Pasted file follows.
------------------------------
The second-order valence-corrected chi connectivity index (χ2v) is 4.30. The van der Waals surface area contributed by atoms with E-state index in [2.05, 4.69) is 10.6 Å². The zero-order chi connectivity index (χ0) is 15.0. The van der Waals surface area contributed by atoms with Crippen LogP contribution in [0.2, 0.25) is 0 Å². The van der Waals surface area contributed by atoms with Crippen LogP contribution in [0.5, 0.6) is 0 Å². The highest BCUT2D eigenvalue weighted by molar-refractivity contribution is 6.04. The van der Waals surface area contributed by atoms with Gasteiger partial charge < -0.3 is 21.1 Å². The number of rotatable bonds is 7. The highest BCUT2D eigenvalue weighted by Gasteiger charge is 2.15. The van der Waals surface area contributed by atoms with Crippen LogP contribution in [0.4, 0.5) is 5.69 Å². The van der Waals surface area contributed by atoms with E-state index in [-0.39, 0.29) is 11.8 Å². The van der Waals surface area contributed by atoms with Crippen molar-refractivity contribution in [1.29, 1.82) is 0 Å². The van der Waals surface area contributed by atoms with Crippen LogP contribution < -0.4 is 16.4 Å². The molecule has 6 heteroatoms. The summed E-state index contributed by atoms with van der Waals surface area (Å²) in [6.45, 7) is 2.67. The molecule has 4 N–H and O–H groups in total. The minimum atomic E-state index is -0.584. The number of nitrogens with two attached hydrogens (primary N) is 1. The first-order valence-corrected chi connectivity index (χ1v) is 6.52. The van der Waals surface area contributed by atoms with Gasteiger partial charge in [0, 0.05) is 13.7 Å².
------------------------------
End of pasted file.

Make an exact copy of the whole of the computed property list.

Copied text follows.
The second-order valence-corrected chi connectivity index (χ2v) is 4.30. The van der Waals surface area contributed by atoms with E-state index in [2.05, 4.69) is 10.6 Å². The zero-order chi connectivity index (χ0) is 15.0. The van der Waals surface area contributed by atoms with Crippen LogP contribution in [0.2, 0.25) is 0 Å². The van der Waals surface area contributed by atoms with Crippen LogP contribution in [0.5, 0.6) is 0 Å². The highest BCUT2D eigenvalue weighted by molar-refractivity contribution is 6.04. The van der Waals surface area contributed by atoms with Gasteiger partial charge < -0.3 is 21.1 Å². The number of rotatable bonds is 7. The highest BCUT2D eigenvalue weighted by Gasteiger charge is 2.15. The van der Waals surface area contributed by atoms with Crippen LogP contribution in [0.4, 0.5) is 5.69 Å². The van der Waals surface area contributed by atoms with E-state index in [-0.39, 0.29) is 11.8 Å². The van der Waals surface area contributed by atoms with Crippen molar-refractivity contribution in [1.29, 1.82) is 0 Å². The van der Waals surface area contributed by atoms with Crippen LogP contribution < -0.4 is 16.4 Å². The molecule has 6 heteroatoms. The summed E-state index contributed by atoms with van der Waals surface area (Å²) in [6.45, 7) is 2.67. The molecule has 4 N–H and O–H groups in total. The minimum atomic E-state index is -0.584. The number of nitrogens with two attached hydrogens (primary N) is 1. The first-order valence-corrected chi connectivity index (χ1v) is 6.52. The van der Waals surface area contributed by atoms with Gasteiger partial charge in [0, 0.05) is 13.7 Å².